With an interest in true crime and Michigan history, journalist Tom Carr set out across the state to research some of the most gruesome and memorable murders he could find. He compiled more than 50 of them into Blood on the Mitten: Infamous Michigan Murders, 1700's to Present (Mission Point Press/Chandler Lake Books, 2016).
“I had covered police reports in court when I was a reporter,” says Carr, who worked for several newspapers, including the Traverse City Record-Eagle, for about 25 years. “And I’ve always liked reading about true crime as well as history. I want to emphasize the history aspect of this book as well as the crime story as I want the reader to get the whole picture: what it was like in Michigan in those days.”
Carr collected murder stories from every corner of the state. There are cases from Kalamazoo, Grand Rapids, Ann Arbor, Detroit, Traverse City, Calumet, Alpena, Menominee, and many other Michigan towns and cities. Some of the stories are relatively well known, like the still unsolved disappearance of Teamsters union leader Jimmy Hoffa and General George Armstrong of Little Bighorn fame, as well as Timothy McVeigh and Terry Nichols and their involvement in the Oklahoma City bombing.
Others stories are less known. There’s Leo Kwaske, who decided one day to destroy the “negative energy” of a neighbor. He broke into her apartment and killed with her hammer, but stored her severed head in his own apartment. Then there was Martha Haney, who lost her temper with her mother-in-law and served her head on a silver platter with knife and fork set neatly to each side. Or, take Mary McKnight, who had no particular motive for the murders she committed. She just liked having company and funerals were the perfect social event.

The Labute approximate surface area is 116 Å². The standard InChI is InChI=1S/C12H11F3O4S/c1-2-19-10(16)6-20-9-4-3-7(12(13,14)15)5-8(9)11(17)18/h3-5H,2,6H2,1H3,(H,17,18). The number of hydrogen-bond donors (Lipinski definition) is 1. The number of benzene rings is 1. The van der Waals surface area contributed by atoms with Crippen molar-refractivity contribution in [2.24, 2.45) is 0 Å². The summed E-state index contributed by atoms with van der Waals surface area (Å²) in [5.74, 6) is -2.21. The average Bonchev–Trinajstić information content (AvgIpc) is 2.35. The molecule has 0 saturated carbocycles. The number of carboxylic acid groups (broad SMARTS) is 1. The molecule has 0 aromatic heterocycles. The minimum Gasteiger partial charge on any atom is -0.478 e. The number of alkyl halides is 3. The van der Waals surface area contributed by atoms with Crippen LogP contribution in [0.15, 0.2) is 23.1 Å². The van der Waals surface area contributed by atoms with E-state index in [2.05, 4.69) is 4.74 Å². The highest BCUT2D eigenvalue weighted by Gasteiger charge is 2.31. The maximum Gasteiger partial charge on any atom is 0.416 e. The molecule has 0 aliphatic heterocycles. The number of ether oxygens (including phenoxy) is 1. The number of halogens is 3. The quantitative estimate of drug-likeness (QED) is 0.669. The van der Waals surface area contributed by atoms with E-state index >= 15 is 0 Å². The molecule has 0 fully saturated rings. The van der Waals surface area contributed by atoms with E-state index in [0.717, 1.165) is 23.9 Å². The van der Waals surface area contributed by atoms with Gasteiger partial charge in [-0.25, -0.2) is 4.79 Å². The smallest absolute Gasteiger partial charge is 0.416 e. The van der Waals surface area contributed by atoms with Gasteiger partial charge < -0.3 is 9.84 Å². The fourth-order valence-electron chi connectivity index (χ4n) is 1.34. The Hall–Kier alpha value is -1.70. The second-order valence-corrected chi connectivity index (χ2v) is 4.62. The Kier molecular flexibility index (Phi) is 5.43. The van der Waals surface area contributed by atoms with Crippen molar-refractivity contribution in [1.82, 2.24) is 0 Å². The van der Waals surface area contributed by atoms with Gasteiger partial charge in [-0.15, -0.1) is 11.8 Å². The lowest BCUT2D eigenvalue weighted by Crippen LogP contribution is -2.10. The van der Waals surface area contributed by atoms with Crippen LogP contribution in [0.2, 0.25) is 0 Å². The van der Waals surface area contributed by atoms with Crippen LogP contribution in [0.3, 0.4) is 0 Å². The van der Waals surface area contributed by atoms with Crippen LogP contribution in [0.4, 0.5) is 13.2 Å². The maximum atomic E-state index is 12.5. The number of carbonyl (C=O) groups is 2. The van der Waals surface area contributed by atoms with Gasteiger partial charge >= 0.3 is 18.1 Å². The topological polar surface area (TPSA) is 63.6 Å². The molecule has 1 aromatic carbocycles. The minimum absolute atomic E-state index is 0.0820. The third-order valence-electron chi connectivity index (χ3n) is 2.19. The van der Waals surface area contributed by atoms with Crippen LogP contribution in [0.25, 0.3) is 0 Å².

Carr says murder has been with us since human history began and probably always will be. “I think murder is probably with us as a species,” he says. “It’s been with us from the start. In Genesis in the Bible, there’s Cain and Abel. But that may also give people hope. Yes, there are horrible things that happen nowadays, but there have always been horrible people. There have always been horrible things that people have done to one another. We can try to do what we can to solve that and lessen that, as we should. But most of us go through our lives and these are the exceptions. These are not the rule. These are unusual occurrences.”
Carr includes many historic photographs, maps, and sidebars throughout his book. If Michigan arguably has more than its share of murders, he says, it may because Michigan has many resources that attract people.
“It’s just speculation on my part,” he says, “but there’s been a race for the great resources in this state. And then there’s been desperation (when the resources run out), and desperation breeds crime. But this is a book not so much about rates as narratives, things that make a good story.”
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